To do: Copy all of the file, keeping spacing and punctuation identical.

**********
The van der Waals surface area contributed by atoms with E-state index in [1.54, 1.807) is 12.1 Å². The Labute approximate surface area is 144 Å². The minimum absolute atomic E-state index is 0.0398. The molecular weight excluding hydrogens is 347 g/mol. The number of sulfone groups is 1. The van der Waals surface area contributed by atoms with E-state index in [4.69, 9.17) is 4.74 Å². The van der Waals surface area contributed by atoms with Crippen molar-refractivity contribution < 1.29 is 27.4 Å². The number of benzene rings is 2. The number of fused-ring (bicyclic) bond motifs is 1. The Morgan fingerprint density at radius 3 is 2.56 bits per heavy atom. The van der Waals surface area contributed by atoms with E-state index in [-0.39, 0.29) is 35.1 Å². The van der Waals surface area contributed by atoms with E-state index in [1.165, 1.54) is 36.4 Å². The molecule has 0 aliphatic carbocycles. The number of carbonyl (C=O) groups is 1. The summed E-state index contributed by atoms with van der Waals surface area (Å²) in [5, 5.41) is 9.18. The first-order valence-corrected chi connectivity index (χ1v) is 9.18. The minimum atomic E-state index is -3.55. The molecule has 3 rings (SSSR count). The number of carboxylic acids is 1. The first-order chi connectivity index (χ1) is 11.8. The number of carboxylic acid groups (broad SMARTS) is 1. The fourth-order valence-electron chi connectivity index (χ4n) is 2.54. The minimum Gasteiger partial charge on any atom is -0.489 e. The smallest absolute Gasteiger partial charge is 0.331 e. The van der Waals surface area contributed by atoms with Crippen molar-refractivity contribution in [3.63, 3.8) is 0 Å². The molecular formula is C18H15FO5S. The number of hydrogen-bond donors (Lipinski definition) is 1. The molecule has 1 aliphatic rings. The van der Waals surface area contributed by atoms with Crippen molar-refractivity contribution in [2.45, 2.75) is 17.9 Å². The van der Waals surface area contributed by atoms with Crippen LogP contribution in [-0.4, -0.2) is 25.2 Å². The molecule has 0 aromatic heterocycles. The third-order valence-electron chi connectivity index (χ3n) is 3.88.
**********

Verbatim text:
The van der Waals surface area contributed by atoms with E-state index in [1.54, 1.807) is 12.1 Å². The Labute approximate surface area is 144 Å². The minimum absolute atomic E-state index is 0.0398. The molecular weight excluding hydrogens is 347 g/mol. The number of sulfone groups is 1. The van der Waals surface area contributed by atoms with E-state index in [4.69, 9.17) is 4.74 Å². The van der Waals surface area contributed by atoms with Crippen molar-refractivity contribution < 1.29 is 27.4 Å². The number of benzene rings is 2. The number of fused-ring (bicyclic) bond motifs is 1. The Morgan fingerprint density at radius 3 is 2.56 bits per heavy atom. The van der Waals surface area contributed by atoms with E-state index in [-0.39, 0.29) is 35.1 Å². The van der Waals surface area contributed by atoms with E-state index in [1.165, 1.54) is 36.4 Å². The molecule has 0 aliphatic carbocycles. The number of carbonyl (C=O) groups is 1. The summed E-state index contributed by atoms with van der Waals surface area (Å²) in [5, 5.41) is 9.18. The first-order valence-corrected chi connectivity index (χ1v) is 9.18. The minimum atomic E-state index is -3.55. The molecule has 3 rings (SSSR count). The number of carboxylic acids is 1. The first-order chi connectivity index (χ1) is 11.8. The number of carboxylic acid groups (broad SMARTS) is 1. The fourth-order valence-electron chi connectivity index (χ4n) is 2.54. The minimum Gasteiger partial charge on any atom is -0.489 e. The smallest absolute Gasteiger partial charge is 0.331 e. The van der Waals surface area contributed by atoms with Crippen molar-refractivity contribution in [3.63, 3.8) is 0 Å². The molecular formula is C18H15FO5S. The number of hydrogen-bond donors (Lipinski definition) is 1. The molecule has 1 aliphatic rings. The van der Waals surface area contributed by atoms with Crippen molar-refractivity contribution in [2.45, 2.75) is 17.9 Å². The van der Waals surface area contributed by atoms with Crippen LogP contribution in [-0.4, -0.2) is 25.2 Å². The molecule has 0 aromatic heterocycles. The third-order valence-electron chi connectivity index (χ3n) is 3.88.